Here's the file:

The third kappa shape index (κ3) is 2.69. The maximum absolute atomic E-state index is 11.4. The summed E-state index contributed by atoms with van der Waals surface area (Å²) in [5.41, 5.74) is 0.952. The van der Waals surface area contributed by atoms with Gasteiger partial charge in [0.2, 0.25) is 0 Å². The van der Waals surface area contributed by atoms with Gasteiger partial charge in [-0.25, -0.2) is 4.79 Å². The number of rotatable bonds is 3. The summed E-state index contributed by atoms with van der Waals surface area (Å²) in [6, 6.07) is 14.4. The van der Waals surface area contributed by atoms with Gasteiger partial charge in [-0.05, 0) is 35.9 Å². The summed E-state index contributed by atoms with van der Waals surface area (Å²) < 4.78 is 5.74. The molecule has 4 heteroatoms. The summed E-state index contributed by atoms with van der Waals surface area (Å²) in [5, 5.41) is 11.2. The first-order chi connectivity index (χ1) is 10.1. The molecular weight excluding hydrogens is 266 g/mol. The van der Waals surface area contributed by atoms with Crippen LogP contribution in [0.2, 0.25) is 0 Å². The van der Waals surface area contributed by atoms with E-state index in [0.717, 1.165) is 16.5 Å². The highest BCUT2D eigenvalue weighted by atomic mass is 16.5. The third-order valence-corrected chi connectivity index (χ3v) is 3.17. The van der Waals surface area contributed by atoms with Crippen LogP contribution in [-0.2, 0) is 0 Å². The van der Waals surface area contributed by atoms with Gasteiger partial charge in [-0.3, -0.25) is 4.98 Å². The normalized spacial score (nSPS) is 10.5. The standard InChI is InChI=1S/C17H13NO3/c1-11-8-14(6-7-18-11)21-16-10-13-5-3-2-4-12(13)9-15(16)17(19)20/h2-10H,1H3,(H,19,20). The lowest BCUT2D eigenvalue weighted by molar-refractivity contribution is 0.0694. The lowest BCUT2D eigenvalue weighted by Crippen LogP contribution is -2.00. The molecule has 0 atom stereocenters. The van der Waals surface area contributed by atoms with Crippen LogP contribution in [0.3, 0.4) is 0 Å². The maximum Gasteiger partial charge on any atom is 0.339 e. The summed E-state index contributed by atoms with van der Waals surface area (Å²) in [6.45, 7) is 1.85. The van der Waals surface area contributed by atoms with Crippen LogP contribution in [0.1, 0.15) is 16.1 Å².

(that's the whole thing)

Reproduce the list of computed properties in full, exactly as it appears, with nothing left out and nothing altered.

The third kappa shape index (κ3) is 2.69. The maximum absolute atomic E-state index is 11.4. The summed E-state index contributed by atoms with van der Waals surface area (Å²) in [5.41, 5.74) is 0.952. The van der Waals surface area contributed by atoms with Gasteiger partial charge in [0.2, 0.25) is 0 Å². The van der Waals surface area contributed by atoms with Gasteiger partial charge in [-0.25, -0.2) is 4.79 Å². The number of rotatable bonds is 3. The summed E-state index contributed by atoms with van der Waals surface area (Å²) in [6, 6.07) is 14.4. The van der Waals surface area contributed by atoms with Gasteiger partial charge in [-0.05, 0) is 35.9 Å². The summed E-state index contributed by atoms with van der Waals surface area (Å²) < 4.78 is 5.74. The molecule has 4 heteroatoms. The summed E-state index contributed by atoms with van der Waals surface area (Å²) in [5, 5.41) is 11.2. The first-order chi connectivity index (χ1) is 10.1. The molecular weight excluding hydrogens is 266 g/mol. The van der Waals surface area contributed by atoms with Crippen LogP contribution in [0.2, 0.25) is 0 Å². The van der Waals surface area contributed by atoms with E-state index in [0.717, 1.165) is 16.5 Å². The highest BCUT2D eigenvalue weighted by atomic mass is 16.5. The third-order valence-corrected chi connectivity index (χ3v) is 3.17. The van der Waals surface area contributed by atoms with Crippen LogP contribution in [-0.2, 0) is 0 Å². The van der Waals surface area contributed by atoms with Gasteiger partial charge in [-0.3, -0.25) is 4.98 Å². The normalized spacial score (nSPS) is 10.5. The standard InChI is InChI=1S/C17H13NO3/c1-11-8-14(6-7-18-11)21-16-10-13-5-3-2-4-12(13)9-15(16)17(19)20/h2-10H,1H3,(H,19,20). The lowest BCUT2D eigenvalue weighted by molar-refractivity contribution is 0.0694. The lowest BCUT2D eigenvalue weighted by Crippen LogP contribution is -2.00. The molecule has 0 atom stereocenters. The van der Waals surface area contributed by atoms with Crippen LogP contribution in [0.3, 0.4) is 0 Å². The maximum Gasteiger partial charge on any atom is 0.339 e. The summed E-state index contributed by atoms with van der Waals surface area (Å²) in [6.45, 7) is 1.85. The van der Waals surface area contributed by atoms with Crippen LogP contribution in [0.1, 0.15) is 16.1 Å².